Chrysolepis chrysophylla

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Chrysolepis chrysophylla
Chrysolepis chrysophylla foliage and fruit Big Basin State Park.jpg
Conservation status

Secure (NatureServe)
Scientific classification
Kingdom: Plantae
(unranked): Angiosperms
(unranked): Eudicots
(unranked): Rosids
Order: Fagales
Family: Fagaceae
Genus: Chrysolepis
Species: C. chrysophylla
Binomial name
Chrysolepis chrysophylla
(Douglas ex Hook.) Hjelmqvist
Chrysolepis chrysophylla range map 2.png
Natural range of Chrysolepis chrysophylla

Chrysolepis chrysophylla is a species of flowering plant in the beech family known by the common names golden chiquapin, giant chinquapin, and western chinquapin. It is native to the Pacific coast of the United States from west-central Washington to central California.[1]

This plant is a shrub or tree. Shrubby forms of the plant occur in dry areas, higher elevations, and poor soils. The plant grows into a tree up to 45 metres (148 ft) tall in cooler, moister areas such as valley bottoms and north-facing slopes, and foggy and rainy areas. The bark is thin and smooth on young trunks; on older specimens it becomes thicker and platy. The open crown of the large tree is conical in shape. The leathery evergreen leaves are dark green on the upper sides and golden underneath. The leaves are folded upward along the midrib. The species is monoecious, with individuals bearing both male and female flowers. White male flowers are borne in the leaf axils, and a cluster of female flowers is borne beneath them. A spiny bur contains one to three nuts. There is generally a burl at the base of the tree. The tree may sprout from adventitious buds in the burl, a form of vegetative reproduction that is more common in dry areas where it is less likely that seedlings would become established. The tree may live up to 500 years.[1][2]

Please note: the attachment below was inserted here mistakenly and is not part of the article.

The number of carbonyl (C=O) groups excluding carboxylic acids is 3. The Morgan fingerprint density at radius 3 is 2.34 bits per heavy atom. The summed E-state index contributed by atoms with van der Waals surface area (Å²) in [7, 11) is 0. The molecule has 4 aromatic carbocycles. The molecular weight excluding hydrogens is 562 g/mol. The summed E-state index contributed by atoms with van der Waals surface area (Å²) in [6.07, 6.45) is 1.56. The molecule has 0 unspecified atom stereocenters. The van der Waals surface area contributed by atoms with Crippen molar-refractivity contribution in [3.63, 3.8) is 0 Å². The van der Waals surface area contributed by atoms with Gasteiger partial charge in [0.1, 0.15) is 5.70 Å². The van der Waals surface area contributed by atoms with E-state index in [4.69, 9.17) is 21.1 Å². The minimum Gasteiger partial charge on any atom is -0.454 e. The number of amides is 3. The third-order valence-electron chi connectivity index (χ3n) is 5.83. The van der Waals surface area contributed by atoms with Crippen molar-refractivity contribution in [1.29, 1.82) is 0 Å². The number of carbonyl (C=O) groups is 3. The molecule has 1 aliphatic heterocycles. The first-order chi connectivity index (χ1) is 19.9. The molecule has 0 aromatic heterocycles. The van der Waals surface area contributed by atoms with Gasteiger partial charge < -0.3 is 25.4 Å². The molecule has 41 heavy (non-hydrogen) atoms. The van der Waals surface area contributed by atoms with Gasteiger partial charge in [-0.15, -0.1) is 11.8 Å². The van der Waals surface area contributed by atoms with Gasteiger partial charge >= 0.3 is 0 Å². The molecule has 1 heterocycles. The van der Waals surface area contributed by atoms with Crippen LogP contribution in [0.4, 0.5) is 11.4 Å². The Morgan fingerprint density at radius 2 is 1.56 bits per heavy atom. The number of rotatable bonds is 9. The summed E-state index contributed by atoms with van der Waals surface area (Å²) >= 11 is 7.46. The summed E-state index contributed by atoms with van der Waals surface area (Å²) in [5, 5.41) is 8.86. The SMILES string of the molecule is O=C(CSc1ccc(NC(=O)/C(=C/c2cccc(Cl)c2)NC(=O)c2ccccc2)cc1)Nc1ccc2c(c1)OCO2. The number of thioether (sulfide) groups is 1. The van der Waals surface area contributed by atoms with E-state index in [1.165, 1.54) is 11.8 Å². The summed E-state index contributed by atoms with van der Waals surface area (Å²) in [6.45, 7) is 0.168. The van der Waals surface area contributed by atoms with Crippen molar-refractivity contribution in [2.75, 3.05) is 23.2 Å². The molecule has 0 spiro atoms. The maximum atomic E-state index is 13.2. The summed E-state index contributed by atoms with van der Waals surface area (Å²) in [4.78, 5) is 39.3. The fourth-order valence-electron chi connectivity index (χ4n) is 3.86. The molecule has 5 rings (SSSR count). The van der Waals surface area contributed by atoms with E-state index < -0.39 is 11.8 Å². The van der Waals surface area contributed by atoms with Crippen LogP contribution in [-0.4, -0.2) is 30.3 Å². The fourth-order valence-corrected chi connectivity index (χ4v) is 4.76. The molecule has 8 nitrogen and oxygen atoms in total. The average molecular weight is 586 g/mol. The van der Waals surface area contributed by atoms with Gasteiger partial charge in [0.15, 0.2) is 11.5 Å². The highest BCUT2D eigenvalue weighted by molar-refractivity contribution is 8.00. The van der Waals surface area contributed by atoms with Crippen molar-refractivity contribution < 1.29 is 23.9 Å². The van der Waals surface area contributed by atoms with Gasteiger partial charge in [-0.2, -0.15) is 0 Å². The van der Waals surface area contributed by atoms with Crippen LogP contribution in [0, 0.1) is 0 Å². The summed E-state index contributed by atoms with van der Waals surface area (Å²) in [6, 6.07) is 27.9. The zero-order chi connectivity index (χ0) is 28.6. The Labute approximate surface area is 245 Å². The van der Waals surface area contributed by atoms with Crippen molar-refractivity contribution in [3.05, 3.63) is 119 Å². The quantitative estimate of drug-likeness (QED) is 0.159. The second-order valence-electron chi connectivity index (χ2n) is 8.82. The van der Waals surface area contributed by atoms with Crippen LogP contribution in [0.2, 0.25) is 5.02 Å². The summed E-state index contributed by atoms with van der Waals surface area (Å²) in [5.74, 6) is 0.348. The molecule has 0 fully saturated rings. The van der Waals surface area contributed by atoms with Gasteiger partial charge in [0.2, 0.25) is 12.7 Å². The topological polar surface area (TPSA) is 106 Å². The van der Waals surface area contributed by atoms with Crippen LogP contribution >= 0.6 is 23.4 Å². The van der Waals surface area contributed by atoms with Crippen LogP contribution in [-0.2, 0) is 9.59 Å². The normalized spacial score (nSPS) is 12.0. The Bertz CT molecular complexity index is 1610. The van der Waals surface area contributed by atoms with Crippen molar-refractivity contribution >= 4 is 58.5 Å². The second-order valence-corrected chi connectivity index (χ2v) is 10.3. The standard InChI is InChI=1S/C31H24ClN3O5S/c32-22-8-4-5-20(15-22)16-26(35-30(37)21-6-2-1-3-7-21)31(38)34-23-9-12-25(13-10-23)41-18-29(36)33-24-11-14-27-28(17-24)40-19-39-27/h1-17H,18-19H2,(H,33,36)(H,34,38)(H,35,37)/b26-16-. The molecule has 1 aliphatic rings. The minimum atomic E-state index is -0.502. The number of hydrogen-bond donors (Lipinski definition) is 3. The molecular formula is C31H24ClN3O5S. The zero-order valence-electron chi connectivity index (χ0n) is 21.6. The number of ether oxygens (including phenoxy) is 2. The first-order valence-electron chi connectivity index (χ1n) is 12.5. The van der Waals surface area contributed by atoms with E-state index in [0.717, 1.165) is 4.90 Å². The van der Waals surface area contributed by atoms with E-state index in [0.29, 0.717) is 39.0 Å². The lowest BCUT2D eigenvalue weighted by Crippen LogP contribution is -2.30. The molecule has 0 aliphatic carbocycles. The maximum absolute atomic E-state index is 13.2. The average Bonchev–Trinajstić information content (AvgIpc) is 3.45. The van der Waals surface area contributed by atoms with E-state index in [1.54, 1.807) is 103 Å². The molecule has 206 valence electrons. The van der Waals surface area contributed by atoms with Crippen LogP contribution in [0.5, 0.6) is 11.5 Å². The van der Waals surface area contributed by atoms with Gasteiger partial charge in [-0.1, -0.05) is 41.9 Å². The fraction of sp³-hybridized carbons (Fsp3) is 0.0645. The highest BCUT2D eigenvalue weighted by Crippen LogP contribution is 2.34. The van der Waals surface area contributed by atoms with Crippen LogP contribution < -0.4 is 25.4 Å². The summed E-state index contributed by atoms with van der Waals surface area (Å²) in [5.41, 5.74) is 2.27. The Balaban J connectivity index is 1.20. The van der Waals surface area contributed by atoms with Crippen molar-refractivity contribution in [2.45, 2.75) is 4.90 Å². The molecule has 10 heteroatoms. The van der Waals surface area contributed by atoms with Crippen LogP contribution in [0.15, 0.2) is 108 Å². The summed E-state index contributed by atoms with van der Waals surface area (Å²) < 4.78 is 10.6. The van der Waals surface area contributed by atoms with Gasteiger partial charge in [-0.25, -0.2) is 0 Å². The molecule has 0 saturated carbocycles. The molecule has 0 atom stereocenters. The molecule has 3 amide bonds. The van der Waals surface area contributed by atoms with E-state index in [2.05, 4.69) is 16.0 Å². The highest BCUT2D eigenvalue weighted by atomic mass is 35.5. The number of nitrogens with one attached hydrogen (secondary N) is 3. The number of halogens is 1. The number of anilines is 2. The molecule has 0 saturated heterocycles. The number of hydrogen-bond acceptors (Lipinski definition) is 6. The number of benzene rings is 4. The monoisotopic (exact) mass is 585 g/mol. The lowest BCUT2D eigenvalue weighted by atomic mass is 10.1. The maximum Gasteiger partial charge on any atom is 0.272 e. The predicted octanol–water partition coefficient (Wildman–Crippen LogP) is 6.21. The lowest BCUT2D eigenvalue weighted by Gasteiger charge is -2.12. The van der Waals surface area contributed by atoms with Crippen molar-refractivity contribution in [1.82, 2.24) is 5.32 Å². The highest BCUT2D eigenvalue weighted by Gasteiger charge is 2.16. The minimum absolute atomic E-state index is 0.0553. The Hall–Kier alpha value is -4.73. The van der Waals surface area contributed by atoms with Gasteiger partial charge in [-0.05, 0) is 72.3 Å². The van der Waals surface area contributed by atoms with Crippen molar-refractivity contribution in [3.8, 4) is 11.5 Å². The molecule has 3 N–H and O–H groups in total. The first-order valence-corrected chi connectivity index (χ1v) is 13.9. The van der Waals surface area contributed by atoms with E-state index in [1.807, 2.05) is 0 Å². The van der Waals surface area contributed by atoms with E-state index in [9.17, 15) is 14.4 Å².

This plant grows in climax forests dominated by redwood, white fir, western hemlock, and Shasta red fir, or mixes of tree types. It may be an understory shrub, or it may codominate the canopy as a tree. Habitat types where the tree may be found include coastal forests, woodlands, and chaparral. In the western Cascade Mountains it grows in western hemlock forests. In the southern Cascades it grows at higher elevations but takes on a smaller, shrubbier form.[1]

The tree has a heavy, strong wood which is light brown with a pinkish tinge. It rarely grows in large enough quantities to serve commercial purposes. The nut is edible, having a flavor similar to the hazelnut or filbert.[1]

References[edit]

  1. ^ a b c d McMurray, Nancy E. 1989. Chrysolepis chrysophylla. In: Fire Effects Information System, [Online]. U.S. Department of Agriculture, Forest Service, Rocky Mountain Research Station, Fire Sciences Laboratory.
  2. ^ Chrysolepis chrysophylla. Flora of North America.

External links[edit]